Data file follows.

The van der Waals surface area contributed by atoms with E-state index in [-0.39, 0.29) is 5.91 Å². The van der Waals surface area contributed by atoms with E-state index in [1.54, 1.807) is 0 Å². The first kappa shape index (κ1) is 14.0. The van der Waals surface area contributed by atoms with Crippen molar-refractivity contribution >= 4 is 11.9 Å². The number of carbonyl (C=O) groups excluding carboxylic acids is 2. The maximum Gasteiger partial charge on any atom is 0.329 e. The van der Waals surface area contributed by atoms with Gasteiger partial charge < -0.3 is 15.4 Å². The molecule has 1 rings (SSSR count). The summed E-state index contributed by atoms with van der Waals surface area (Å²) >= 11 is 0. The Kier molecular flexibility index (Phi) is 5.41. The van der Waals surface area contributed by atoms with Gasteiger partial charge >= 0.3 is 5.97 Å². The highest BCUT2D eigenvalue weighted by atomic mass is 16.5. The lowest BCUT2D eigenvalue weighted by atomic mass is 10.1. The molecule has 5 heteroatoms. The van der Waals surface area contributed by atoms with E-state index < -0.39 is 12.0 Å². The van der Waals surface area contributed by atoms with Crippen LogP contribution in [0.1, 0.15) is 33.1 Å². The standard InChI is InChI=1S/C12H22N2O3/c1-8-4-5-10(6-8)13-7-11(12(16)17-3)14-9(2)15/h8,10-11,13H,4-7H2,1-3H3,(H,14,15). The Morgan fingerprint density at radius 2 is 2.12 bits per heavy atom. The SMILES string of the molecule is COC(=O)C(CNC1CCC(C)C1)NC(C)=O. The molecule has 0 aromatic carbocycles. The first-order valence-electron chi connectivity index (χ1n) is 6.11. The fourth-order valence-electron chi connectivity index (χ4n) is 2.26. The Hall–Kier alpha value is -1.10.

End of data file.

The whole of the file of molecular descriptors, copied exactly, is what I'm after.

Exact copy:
The van der Waals surface area contributed by atoms with E-state index in [-0.39, 0.29) is 5.91 Å². The van der Waals surface area contributed by atoms with E-state index in [1.54, 1.807) is 0 Å². The first kappa shape index (κ1) is 14.0. The van der Waals surface area contributed by atoms with Crippen molar-refractivity contribution >= 4 is 11.9 Å². The number of carbonyl (C=O) groups excluding carboxylic acids is 2. The maximum Gasteiger partial charge on any atom is 0.329 e. The van der Waals surface area contributed by atoms with Gasteiger partial charge < -0.3 is 15.4 Å². The molecule has 1 rings (SSSR count). The summed E-state index contributed by atoms with van der Waals surface area (Å²) >= 11 is 0. The Kier molecular flexibility index (Phi) is 5.41. The van der Waals surface area contributed by atoms with Gasteiger partial charge >= 0.3 is 5.97 Å². The highest BCUT2D eigenvalue weighted by atomic mass is 16.5. The lowest BCUT2D eigenvalue weighted by atomic mass is 10.1. The molecule has 5 heteroatoms. The van der Waals surface area contributed by atoms with E-state index < -0.39 is 12.0 Å². The van der Waals surface area contributed by atoms with Crippen LogP contribution in [0.1, 0.15) is 33.1 Å². The standard InChI is InChI=1S/C12H22N2O3/c1-8-4-5-10(6-8)13-7-11(12(16)17-3)14-9(2)15/h8,10-11,13H,4-7H2,1-3H3,(H,14,15). The Morgan fingerprint density at radius 2 is 2.12 bits per heavy atom. The SMILES string of the molecule is COC(=O)C(CNC1CCC(C)C1)NC(C)=O. The molecule has 0 aromatic carbocycles. The first-order valence-electron chi connectivity index (χ1n) is 6.11. The fourth-order valence-electron chi connectivity index (χ4n) is 2.26. The Hall–Kier alpha value is -1.10.